[microformats-discuss] xFolk (RC1) and Topic Maps

Tantek Ç elik tantek at cs.stanford.edu
Thu Aug 11 04:38:07 PDT 2005

On 8/10/05 3:26 PM, "Ryan King" <ryan at technorati.com> wrote:

> On Aug 10, 2005, at 1:56 PM, Bud Gibson wrote:
>> On Aug 10, 2005, at 13:51, Tantek Çelik wrote:
>>> My advice is to first try to use xFolk.  If you find you *need*
>>> extra bits
>>> of information "about" the item, you'll likely find them in
>>> hReview.  If you
>>> don't, please point to the actual use cases and examples in the
>>> wild which
>>> are driving the need and we can all take a look.
>> I think this analysis makes sense for the time being.
>> That said, I'm thinking very strongly that the next iteration of
>> xFolk will allow  an embedded hcard.
> Of course, an embedded hcard is already *allowed.* <address
> class="vcard">..</address> already captures these semantics without
> any definition in xFolk.

For the most part, yes.

>> As pages start to be constructed with content from many sources,
>> you want to know who did what.  If all Rob is really looking for is
>> some way to attribute the source of a tagged link, then it seems
>> xFolk should be able to accomodate that.  I have other use cases in
>> mind that I am working on right now where this makes a lot of sense.
> Certainly, identification of the tagger is important in folksonomy.
> As Thomas Vanderwal put it, folksonomy requires a unique person,
> object and tag (think that's the 3 things- I heard him say it last
> night at BayCHI). So, its obvious that xFolk is lacking in the
> 'person' area.

It's actually not lacking there, though it's not obvious.

Similar to XFN, which uses the context of the page to understand the "from"
of the relationship, xFolk, also uses the context of the blog to understand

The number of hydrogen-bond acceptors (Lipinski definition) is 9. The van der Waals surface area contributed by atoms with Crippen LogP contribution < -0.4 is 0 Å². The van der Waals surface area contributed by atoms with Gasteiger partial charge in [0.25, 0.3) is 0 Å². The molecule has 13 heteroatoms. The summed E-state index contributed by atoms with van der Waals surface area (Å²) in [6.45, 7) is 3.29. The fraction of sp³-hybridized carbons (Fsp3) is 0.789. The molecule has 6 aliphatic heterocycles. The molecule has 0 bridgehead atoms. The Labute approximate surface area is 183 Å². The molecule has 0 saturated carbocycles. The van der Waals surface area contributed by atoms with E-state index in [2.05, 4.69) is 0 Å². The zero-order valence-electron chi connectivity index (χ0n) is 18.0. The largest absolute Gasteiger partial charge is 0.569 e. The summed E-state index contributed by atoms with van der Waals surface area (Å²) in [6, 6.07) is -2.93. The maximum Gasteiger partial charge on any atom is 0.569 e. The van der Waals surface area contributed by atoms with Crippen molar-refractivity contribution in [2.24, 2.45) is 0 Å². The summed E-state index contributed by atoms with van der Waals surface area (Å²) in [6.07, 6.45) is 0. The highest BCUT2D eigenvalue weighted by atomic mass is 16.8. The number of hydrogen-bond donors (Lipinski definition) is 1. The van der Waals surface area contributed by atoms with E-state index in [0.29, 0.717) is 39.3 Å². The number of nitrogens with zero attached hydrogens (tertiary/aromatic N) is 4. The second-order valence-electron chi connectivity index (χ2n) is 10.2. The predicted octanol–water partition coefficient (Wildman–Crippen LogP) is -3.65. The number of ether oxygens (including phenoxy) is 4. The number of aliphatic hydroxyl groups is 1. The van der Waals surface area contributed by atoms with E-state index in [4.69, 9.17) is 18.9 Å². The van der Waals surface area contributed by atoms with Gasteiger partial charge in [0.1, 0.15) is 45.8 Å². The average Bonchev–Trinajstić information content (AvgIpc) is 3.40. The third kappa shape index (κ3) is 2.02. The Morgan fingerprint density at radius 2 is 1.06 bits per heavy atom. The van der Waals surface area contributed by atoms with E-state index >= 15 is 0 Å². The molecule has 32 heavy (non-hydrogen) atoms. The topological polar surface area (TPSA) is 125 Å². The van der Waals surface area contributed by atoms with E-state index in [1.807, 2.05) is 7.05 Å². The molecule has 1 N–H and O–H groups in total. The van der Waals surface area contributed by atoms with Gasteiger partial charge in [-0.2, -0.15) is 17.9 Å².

the "person" who is doing the tagging.

Thus since this information is already available in current usage, it is
actually *undesirable* to grow xfolk to represent person as well.  In fact,
that violates the modularity principle.

>> As for the date idea, I don't want to go reinventing the wheel and
>> look to the community to generate a date microformat with semantics.
> This is a great idea. Awhile back, I started http://microformats.org/
> wiki/datetime-design-pattern to try and document the date pattern
> we've been using in several microformats. The question of whether
> this can stand on its own as an elemental microformat (or
> nanoformat :)) is still open.

Yes, and will stay open until someone can demonstrate significant use cases
for a stand-alone datetime elemental microformat.  So far, all use cases
have been as *a part of* something else.  Hence it's a design pattern rather
than a full fledged microformat.  We should only create new microformats
when we can demonstrate that there is a clear need.  Formats for formats
sake are outside the scope of microformats.



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